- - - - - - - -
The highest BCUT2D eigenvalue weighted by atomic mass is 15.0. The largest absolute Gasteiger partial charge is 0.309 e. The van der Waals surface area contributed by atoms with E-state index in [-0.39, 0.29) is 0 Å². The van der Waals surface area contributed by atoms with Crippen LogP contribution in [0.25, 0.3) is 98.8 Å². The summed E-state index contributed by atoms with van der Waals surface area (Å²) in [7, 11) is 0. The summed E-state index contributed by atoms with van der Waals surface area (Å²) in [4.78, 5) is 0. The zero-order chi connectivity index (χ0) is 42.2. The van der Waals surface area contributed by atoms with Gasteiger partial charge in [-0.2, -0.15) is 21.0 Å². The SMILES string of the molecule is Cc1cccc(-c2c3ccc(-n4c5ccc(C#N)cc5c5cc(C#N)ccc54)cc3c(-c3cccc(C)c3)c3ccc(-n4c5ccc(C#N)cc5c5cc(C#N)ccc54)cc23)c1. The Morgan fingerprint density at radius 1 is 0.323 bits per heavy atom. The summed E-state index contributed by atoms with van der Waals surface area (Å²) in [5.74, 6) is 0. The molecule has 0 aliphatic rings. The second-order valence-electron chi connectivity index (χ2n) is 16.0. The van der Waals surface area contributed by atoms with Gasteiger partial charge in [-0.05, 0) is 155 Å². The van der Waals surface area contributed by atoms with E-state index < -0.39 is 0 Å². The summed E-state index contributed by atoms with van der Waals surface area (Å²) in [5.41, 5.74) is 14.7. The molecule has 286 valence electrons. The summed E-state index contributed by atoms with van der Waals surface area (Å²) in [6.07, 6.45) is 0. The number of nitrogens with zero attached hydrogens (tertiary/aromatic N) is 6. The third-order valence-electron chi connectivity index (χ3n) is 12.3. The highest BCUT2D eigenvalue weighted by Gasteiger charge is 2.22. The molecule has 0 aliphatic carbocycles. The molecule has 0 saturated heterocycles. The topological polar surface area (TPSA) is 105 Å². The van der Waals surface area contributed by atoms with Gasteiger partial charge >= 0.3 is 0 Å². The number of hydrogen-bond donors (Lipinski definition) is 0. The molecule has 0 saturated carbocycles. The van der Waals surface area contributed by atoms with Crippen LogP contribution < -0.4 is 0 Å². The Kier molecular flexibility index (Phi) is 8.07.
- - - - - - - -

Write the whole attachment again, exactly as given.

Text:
The highest BCUT2D eigenvalue weighted by atomic mass is 15.0. The largest absolute Gasteiger partial charge is 0.309 e. The van der Waals surface area contributed by atoms with E-state index in [-0.39, 0.29) is 0 Å². The van der Waals surface area contributed by atoms with Crippen LogP contribution in [0.25, 0.3) is 98.8 Å². The summed E-state index contributed by atoms with van der Waals surface area (Å²) in [7, 11) is 0. The summed E-state index contributed by atoms with van der Waals surface area (Å²) in [4.78, 5) is 0. The zero-order chi connectivity index (χ0) is 42.2. The van der Waals surface area contributed by atoms with Gasteiger partial charge in [-0.2, -0.15) is 21.0 Å². The SMILES string of the molecule is Cc1cccc(-c2c3ccc(-n4c5ccc(C#N)cc5c5cc(C#N)ccc54)cc3c(-c3cccc(C)c3)c3ccc(-n4c5ccc(C#N)cc5c5cc(C#N)ccc54)cc23)c1. The Morgan fingerprint density at radius 1 is 0.323 bits per heavy atom. The summed E-state index contributed by atoms with van der Waals surface area (Å²) in [5.74, 6) is 0. The molecule has 0 aliphatic rings. The second-order valence-electron chi connectivity index (χ2n) is 16.0. The van der Waals surface area contributed by atoms with Gasteiger partial charge in [-0.05, 0) is 155 Å². The van der Waals surface area contributed by atoms with E-state index < -0.39 is 0 Å². The summed E-state index contributed by atoms with van der Waals surface area (Å²) in [5.41, 5.74) is 14.7. The molecule has 286 valence electrons. The summed E-state index contributed by atoms with van der Waals surface area (Å²) in [6.07, 6.45) is 0. The number of nitrogens with zero attached hydrogens (tertiary/aromatic N) is 6. The third-order valence-electron chi connectivity index (χ3n) is 12.3. The highest BCUT2D eigenvalue weighted by Gasteiger charge is 2.22. The molecule has 0 aliphatic carbocycles. The molecule has 0 saturated heterocycles. The topological polar surface area (TPSA) is 105 Å². The van der Waals surface area contributed by atoms with Gasteiger partial charge >= 0.3 is 0 Å². The number of hydrogen-bond donors (Lipinski definition) is 0. The molecule has 0 saturated carbocycles. The van der Waals surface area contributed by atoms with Crippen LogP contribution < -0.4 is 0 Å². The Kier molecular flexibility index (Phi) is 8.07.